BTN.com staff, April 11, 2016
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Giving a voice to the voiceless: For Mary Elizabeth McCulloch, that formidable mission began in 2010 while she was an exchange student in Cuenca, Ecuador.
McCulloch's Spanish was admittedly poor, and she thought that volunteering with children might help her practice the language. That's how the high schooler found herself working at the Mensajeros de la Paz (Messengers of Peace) Orphanage.
What she found within its walls would change her life.
"They had about 40 kids," said McCulloch, now an undergraduate student majoring in bioengineering at Penn State, "15 of whom had complex communication needs, and a lot of them had terrible palsy."
In simplest terms, cerebral palsy is the name for a group of movement disorders. Due to abnormal development or damage to the centers of the brain that control movement and balance, individuals with cerebral palsy have weak or stiff muscles, lagging coordination and tremors. Other symptoms include visual and auditory problems, and difficulty swallowing and speaking.
It was that last impediment that hit McCulloch the hardest. The children she helped every day were coherent thinkers and wanted to communicate, but they couldn't speak without great difficulty and immense patience on the part of both the child and a caregiver.
"It's hard for us to think of a life where we are not able to say what we're thinking or how we're feeling," McCulloch said. "Furthermore, people who are unable to communicate have a hard time integrating into the community and being a part of a group, a family, and being able to communicate their thoughts and wants and feelings toward other people."
Communication problems are compounded for those from impoverished areas, because most speech-assistive technologies currently on the market cost upwards of $60,000.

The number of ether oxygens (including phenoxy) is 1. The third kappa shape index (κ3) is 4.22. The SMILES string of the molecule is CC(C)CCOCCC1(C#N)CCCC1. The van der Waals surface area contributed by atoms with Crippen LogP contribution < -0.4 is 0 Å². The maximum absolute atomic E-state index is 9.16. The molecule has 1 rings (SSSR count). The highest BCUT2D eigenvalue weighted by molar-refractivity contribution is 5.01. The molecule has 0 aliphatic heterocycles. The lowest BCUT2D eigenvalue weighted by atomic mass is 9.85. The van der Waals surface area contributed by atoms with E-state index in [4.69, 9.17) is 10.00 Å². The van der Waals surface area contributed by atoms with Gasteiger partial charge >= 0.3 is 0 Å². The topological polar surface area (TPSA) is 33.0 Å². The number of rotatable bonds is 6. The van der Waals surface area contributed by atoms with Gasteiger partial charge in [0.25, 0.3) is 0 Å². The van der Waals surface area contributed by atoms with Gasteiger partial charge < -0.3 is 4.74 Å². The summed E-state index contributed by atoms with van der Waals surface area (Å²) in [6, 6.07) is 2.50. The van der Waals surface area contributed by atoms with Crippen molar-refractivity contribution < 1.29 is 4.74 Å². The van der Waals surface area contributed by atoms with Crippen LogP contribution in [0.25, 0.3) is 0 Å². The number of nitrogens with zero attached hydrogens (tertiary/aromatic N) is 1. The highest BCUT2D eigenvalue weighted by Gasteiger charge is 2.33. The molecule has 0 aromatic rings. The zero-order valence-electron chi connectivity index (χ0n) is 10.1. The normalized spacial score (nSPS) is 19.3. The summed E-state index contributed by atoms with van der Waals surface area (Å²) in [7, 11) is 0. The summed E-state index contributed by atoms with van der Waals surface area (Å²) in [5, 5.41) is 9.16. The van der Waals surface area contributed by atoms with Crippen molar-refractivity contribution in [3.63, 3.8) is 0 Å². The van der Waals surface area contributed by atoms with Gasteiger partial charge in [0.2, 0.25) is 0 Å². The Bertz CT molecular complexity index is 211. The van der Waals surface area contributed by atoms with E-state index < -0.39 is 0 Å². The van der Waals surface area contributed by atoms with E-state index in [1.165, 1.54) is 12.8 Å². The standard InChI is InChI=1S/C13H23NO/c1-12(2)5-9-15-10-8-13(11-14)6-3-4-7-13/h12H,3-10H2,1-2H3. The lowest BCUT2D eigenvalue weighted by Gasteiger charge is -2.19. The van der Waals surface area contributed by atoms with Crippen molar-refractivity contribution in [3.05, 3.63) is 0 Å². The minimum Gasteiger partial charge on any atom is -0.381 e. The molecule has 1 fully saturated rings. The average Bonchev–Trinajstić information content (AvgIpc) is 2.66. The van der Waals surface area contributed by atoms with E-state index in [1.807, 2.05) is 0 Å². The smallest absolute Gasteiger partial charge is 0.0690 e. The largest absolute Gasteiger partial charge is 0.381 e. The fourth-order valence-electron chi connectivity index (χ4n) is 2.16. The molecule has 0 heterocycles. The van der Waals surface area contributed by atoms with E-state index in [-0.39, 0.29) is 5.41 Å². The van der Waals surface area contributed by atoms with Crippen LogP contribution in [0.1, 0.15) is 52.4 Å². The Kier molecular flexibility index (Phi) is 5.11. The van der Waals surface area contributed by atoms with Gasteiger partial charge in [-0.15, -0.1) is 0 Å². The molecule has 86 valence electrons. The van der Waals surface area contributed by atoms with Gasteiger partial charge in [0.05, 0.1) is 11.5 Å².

With this in mind, McCulloch realized that if she could devise a simple solution to the challenges that most of these children faced, it would go a long way to improve both their lives and those of the people who interact with them every day. Thus, Project Vive was born.
McCulloch set out to create a mechanism, now called the Vive Device, which uses small movements from one joint of the body in order to construct full sentences.
"All of [the non-communicative children] had at least one joint they had control over," she explained. "The first model was just simple sticks that were placed in a knee brace. One of the kids that I worked with, Dario, had great control of his knee. I realized that if we could use those responses to click through menus so you can track his senses, his life would be greatly improved."
Using the latest in Bluetooth technology, McCulloch made the device wireless, and therefore easier to use in conjunction with a wheelchair. From there, McCulloch developed wearable tech that's vastly more accessible compared to most other devices.
To fully realize her vision, McCulloch enlisted the help of a team of software, electrical and mechanical engineers, a speech pathologist, educators and even her own father.
And right when she needed it, Penn State was there to help as well.
[btn-post-package]"The small business development center helped me get a market analysis," McCulloch said. "My Lion Launch Pad [PSU's student entrepreneurial accelerator] helped connect me with other entrepreneurs in the community as did the summer funders program. I've also had a lot of Penn State alumni reach out to me, including our IP staff and the lawyers who are helping us out.
"The goal of Project Vive is to provide low-cost, robust speech-assistive devices," she added. "But we are more than just a device; we are an initiative to provide devices and train caregivers and users through local support to ensure that once we give a device and a voice, it is never taken away."
Watch the one-minute video above to see how Project Vive is getting the words out.
By John Tolley